It’s been a long while since I posted an update here on actual writing and events, so I figured it was about time. Part of the reason for that silence is that I’ve been hard at work on the next book, which is now finished and due to be released in September this year. And … drum roll … this is it:
i know who did it (forthcoming 2015)
The hardest crimes to acknowledge are your own…
Charlie Matheson died two years ago in a car accident. So how is a woman bearing a startling resemblance to her claiming to be back from the dead? Detective Mark Nelson is called in to investigate and hear her terrifying account of what she’s been through in the afterlife.
Every year Detective David Groves receives a birthday card for his son…even though he buried him years ago. His son’s murder took everything from him, apart from his belief in the law, even though the killers were never found. This year, though, the card bears a different message: I know who did it.
Uncovering the facts will lead them all on a dark journey, where they must face their own wrongs as well as those done to those they love. It will take them to a place where justice is a game, and punishments are severe. Nelson and Groves know the answers lie with the kind of people you want to turn and run from. But if they’re to get to the truth, first they’ll have to go through hell…
I’m enormously pleased about this on a number of levels. The first is that out of all the books I’ve written this one has been the hardest. It began life about three years ago, as a novel that Orion and I decided between us wasn’t quite right. At that point, I shelved the material – all 90,000 words of it – and wrote The Nightmare Place instead. But I was reluctant to abandon the earlier work entirely, and over time I gradually worked out how to split the various strands up and then twist them together again.
The resulting book is very different from the one I submitted back then, but I really like it. It is also – yet another reason for my excitement – my first ever sequel. I’ve only ever written standalones up until now, and while I Know Who Did It works perfectly well as a standalone, it also follows up on characters from The 50/50 Killer, revisiting them a year and a half on from the events of that book. I should probably have done this a while back, all things considered, but sometimes you have to wait for the right idea. Perhaps in another eight years, I’ll make it a trilogy…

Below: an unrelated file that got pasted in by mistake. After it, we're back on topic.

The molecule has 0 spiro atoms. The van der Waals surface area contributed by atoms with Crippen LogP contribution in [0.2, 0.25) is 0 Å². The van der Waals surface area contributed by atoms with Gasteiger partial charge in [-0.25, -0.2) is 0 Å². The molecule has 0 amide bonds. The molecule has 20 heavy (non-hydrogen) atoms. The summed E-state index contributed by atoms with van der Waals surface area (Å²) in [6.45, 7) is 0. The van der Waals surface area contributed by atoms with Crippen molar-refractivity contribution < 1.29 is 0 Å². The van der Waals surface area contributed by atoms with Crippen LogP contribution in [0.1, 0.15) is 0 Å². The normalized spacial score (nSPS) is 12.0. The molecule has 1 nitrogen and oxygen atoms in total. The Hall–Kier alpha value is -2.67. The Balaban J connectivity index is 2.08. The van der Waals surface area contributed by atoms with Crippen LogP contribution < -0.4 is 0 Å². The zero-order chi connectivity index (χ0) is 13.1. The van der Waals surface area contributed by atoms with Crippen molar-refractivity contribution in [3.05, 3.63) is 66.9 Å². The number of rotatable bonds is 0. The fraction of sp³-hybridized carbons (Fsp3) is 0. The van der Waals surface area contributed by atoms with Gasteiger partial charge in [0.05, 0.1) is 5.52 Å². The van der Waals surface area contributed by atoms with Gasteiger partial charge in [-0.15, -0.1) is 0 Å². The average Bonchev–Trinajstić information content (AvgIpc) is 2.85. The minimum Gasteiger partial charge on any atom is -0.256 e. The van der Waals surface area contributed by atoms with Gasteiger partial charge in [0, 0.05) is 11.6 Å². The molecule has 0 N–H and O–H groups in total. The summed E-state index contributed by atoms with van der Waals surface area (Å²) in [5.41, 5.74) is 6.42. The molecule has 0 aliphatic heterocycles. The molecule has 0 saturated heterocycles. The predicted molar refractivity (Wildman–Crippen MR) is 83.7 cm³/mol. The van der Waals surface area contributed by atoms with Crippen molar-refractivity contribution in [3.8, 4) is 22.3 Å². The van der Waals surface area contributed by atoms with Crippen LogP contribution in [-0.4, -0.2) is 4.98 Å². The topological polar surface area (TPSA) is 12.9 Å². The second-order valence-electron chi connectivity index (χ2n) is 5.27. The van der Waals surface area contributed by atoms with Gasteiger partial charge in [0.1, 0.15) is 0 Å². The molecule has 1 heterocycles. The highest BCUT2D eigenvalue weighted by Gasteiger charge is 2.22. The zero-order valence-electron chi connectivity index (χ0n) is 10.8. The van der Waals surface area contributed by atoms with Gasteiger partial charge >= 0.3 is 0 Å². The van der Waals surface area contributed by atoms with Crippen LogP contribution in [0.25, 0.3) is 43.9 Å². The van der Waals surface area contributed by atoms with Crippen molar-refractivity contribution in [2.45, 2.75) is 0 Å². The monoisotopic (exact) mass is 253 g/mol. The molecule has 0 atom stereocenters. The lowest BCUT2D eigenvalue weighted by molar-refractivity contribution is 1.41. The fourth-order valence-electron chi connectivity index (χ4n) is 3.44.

But not yet! Because in the meantime, I’m making a start on the next book, which will be something else entirely, and which I’m already looking forward to pulling my hair out over the coming months.
In addition to that, I have a few events coming up.
Not strictly an event, as such. I’ve never been to Crime in the Court before, but it seems like it’s basically an informal gathering of writers and readers in the courtyard outside the wonderful Goldsboro Books in London on 25 June. This is the third year of it, and it’s always looked like a lot of fun from the photos and reports that have appeared online. So this year, I thought I’d make the trip down to mingle and chat and have a laugh. There are already loads of authors listed as coming along, and it looks like it’ll be a really great evening. Here’s the website with more information. If you’re going, then please do say hello.
The Walk of Art is a totally awesome community-based arts project in Horsforth, where I live. Over the weekend of 4/5 July, there will be loads of activities, displays, pop-up galleries, talks, performances and so on, celebrating the huge amount of artistic talent to be found in the village. I feel really lucky to be a part of that. There’s a huge amount going on, as a brief look at the website will prove, and I’m going to be doing a talk at 11am on Saturday 4 July at Horsforth Library. I’ll be dealing with that dreaded question of where ideas come from by talking about my own books, the events that inspired them, and how I developed the final stories from those initial seeds. Probably, anyway. There may be waffling. It’s free though! Regardless, the whole weekend looks pretty cool to me, and my hat is off to the organisers, who have worked so hard to create something so ace.
Always the highlight of the crime fiction calendar, I will – of course – be at the Theakstons Old Peculier Crime Writing Festival, from 16 to 19 July. I would be there anyway, but this year will be especially nice for a couple of reasons. As much as I really enjoyed being Chair in 2014, I’m looking forward to being able to relax a little more this year. But not entirely! I’m going to be on a panel called ‘Yorkshire Pride’, along with Frances Brody, Lee Child and Peter Robinson, and moderated by Nick Quantrill, on Friday afternoon – which I’m very much looking forward to. And again, panels aside, it will be lovely to see loads of people there, and catch up with friends old and new.
I’ve never been to Bloody Scotland before, and I’m really excited to be a part of this year’s programme. The whole itinerary is absolutely awesome, and takes place from 11-13 September in Stirling. On Sunday 13 September, I’ll be in conversation with Sarah Pinborough about crime and horror and probably all kinds of other stuff. This is brilliant for me, as I love Sarah’s writing – and if you haven’t checked out her most recent novel, The Death House, then you really should. But it also looks like an excellent weekend all round, and I’m thrilled to be appearing there.
Of course, all this – as per my last post here – depends on me not ending up like poor old Hector. It seems fairly unlikely though, I think.